This is by request. A disclaimer: I don’t think there’s anything wrong with taking over-the-counter sleep aids. Heck, I used to take Benadryl every day as a child during allergy season; it’s not like taking Seconal or something. And drinking alcohol before bed is much worse on your sleep patterns than these kinds of medications. However, there are some relatively easy tricks for sleeping better—with or without medications. Most people know that you should have a quiet, cool, dark, comfortable place to sleep. Here are a few things that you may not know: Don’t watch TV in bed, even if you think it lulls you to sleep. Don’t read in bed if you can’t sleep; get up and sit in a chair. Don’t toss and turn if you can’t sleep; get out of bed and do something boring for a while. If you have a snoring bed partner, get a white noise machine. If your problem is waking up in the middle of the night, trying going to bed a half hour later than usual. And here’s one that many people resist: cover up your clock or turn it to the wall so that you can’t tell what time it when you wake up in the middle of the night. If you check the time, you get anxious, and then you really can’t get back to sleep. Finally, if you are taking something to get to sleep every night and want to stop, you should go cold turkey and expect to have 3-4 rough nights before you’re back to normal.
How To Childproof on the FlyReleasable zip ties. (I have no idea if that’s a good website, I was just too lazy to get a good picture of them myself.) Discovering these was like finding the internet, only less exciting. With a little imagination, you can use these to fashion a way to keep a toddler out of all kinds of things when you’re in a hotel room, visiting childfree friends, etc. I used to keep a pack of them in my suitcase. I still have one around the knobs of the liquor cabinet. (I figure anyone who’s too drunk to operate the release has probably had enough. There’s plenty of beer in the fridge if you’re that desperate.) They’re also good for managing computer cables, keys … make your own magic!
How To Connect Almost Anything to Almost Anything
Non-releasable zip ties. These made it possible for me to put baby gates on our impossibly narrow stairs (gates that lasted years and endured much abuse without failing, despite my husband’s initial skepticism), and they are astoundingly strong. They also facilitated one of my most ingenious solutions:How To Keep From Losing Tiny Remote Controls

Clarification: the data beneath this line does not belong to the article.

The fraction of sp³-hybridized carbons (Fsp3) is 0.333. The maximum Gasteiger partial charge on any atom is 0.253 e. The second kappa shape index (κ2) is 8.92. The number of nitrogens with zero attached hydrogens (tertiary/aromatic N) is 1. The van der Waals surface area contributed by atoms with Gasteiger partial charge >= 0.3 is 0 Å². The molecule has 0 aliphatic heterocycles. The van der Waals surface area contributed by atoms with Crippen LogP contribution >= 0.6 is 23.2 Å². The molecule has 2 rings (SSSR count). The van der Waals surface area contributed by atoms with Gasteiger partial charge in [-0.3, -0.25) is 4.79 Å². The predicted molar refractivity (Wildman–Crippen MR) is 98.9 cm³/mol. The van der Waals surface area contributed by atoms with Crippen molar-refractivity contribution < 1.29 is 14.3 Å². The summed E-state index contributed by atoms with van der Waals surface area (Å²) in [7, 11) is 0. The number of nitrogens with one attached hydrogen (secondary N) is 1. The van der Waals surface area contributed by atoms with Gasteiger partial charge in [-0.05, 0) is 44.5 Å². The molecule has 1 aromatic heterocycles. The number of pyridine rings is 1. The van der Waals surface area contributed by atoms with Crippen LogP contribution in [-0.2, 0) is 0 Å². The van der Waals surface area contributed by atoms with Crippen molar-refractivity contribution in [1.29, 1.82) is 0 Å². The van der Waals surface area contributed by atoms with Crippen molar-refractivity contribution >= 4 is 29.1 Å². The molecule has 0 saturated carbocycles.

Is this not cool? You can use anything large and squishy. (Note: I do not advise using a cat. A particularly well-trained dog might suffice.) I started out with rubber bands, but for some reason children must put asunder what a rubber band hath joined together.
How To Put Eye Drops Into Uncooperative Eyes
Some of us could pour a shot of Jim Beam into our eyes, but some—e.g., many children, my husband—blink and squirm and freak out over one or two drops of anything. The trick is simple: lie on one’s back with eyes closed, put the drops in the corner of the eye (making a little pool), and then open the eyes. (Gratuitous doctor’s soapbox proclamation: Antibiotic drops for “pink eye”? 99 percent of the time useless—and occasionally allergic reaction-producing. I know we all grew up doing it, but almost all pink eye—especially if it’s bilateral—is viral, usually a cold virus. And it’s no more or less contagious than a cold.)How To Stop a Nosebleed
You can find that here—an oldy but bloody goody.
How To Keep Cats from Jumping on Your Head To Wake Up and Feed Them
Cats can understand cause and effect, but only up to a point; too many steps in a process and their fuzzy little heads start to hurt. If upon arising you immediately feed them, they will learn to wake you up, and often in creative ways. If you separate getting up and filling the bowls by more than, say, two steps, they will eventually forget that the two occurrences might be connected.
And finally: a picture in which you can see my own personal stomach-sleeping-preventing bumper: